Welcome to the Carl Stoveland Photography Blog. Here I will post articles of interest to clients and photographers alike. Until October 2016 this was the Artistic Balance Blog.
The same barn on Rt 5&20 in Lima, NY rendered four ways.
Hello Art Friends!
As promised, here is the yellow barn I shot on my Thanksgiving trip to NY, done as a photo, a digital painting, a watercolor and an acrylic. What an interesting exercise and one I recommend to everyone who works in multiple mediums. I think I am most pleased with the acrylic as I just started working in that medium a few months ago and I see real progress here. That said there are things I like about each of them. It is funny that I attack each medium differently. I have been painting watercolor for a while now and my style is somewhat illustrative and always has been. That does not carry over to the digital or acrylic there I am more painterly. I like the choice in the acrylic to be less fussy with the ground and instead for the blends and the warm glazes to bring out the glow. The acrylic is the last of the four I did and I think I learned what I wanted it to like like with each iteration. for the watercolor I measured everything and used a grid to get the shapes. When it came time for the acrylic I simply drew the shapes in with a small brush. I think this leads to more feeling and less trying to recreate an image but instead capture a feeling. In the end I am happy with all of them and glad I challenged myself. How do you challenge yourself as an artist?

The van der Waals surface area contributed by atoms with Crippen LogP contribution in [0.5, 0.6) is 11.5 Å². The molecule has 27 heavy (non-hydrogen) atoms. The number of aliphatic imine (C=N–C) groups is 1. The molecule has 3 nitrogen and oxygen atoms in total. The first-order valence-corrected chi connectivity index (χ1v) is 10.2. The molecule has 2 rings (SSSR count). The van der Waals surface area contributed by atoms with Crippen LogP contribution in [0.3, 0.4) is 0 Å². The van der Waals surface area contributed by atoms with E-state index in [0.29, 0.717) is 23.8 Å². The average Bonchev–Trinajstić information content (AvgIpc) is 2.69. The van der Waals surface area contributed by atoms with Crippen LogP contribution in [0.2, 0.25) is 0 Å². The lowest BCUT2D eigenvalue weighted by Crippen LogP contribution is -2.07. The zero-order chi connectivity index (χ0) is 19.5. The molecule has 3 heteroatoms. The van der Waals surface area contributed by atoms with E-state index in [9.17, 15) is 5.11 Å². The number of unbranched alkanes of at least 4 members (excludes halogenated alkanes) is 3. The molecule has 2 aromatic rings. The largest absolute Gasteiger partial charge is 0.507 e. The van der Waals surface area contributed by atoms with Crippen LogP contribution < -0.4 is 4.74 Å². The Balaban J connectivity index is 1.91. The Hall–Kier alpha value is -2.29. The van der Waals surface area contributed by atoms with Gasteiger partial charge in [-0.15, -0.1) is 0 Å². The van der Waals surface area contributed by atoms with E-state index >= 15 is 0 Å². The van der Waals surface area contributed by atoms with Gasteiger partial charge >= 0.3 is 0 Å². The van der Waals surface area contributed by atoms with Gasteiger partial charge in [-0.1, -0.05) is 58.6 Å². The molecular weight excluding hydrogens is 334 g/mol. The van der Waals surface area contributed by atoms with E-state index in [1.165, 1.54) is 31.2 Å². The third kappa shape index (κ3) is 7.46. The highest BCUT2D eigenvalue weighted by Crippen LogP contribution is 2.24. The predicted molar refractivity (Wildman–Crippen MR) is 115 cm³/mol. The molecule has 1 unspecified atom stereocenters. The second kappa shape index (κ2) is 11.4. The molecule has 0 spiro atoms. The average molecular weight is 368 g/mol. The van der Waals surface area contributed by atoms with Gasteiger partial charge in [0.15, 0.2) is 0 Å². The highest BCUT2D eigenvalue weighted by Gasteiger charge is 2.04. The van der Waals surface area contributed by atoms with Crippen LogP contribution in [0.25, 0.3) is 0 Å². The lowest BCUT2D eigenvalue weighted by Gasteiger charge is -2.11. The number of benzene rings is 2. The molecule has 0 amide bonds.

Keep Makin' Art!
Couple admiring Hopper's August in the City at the Norton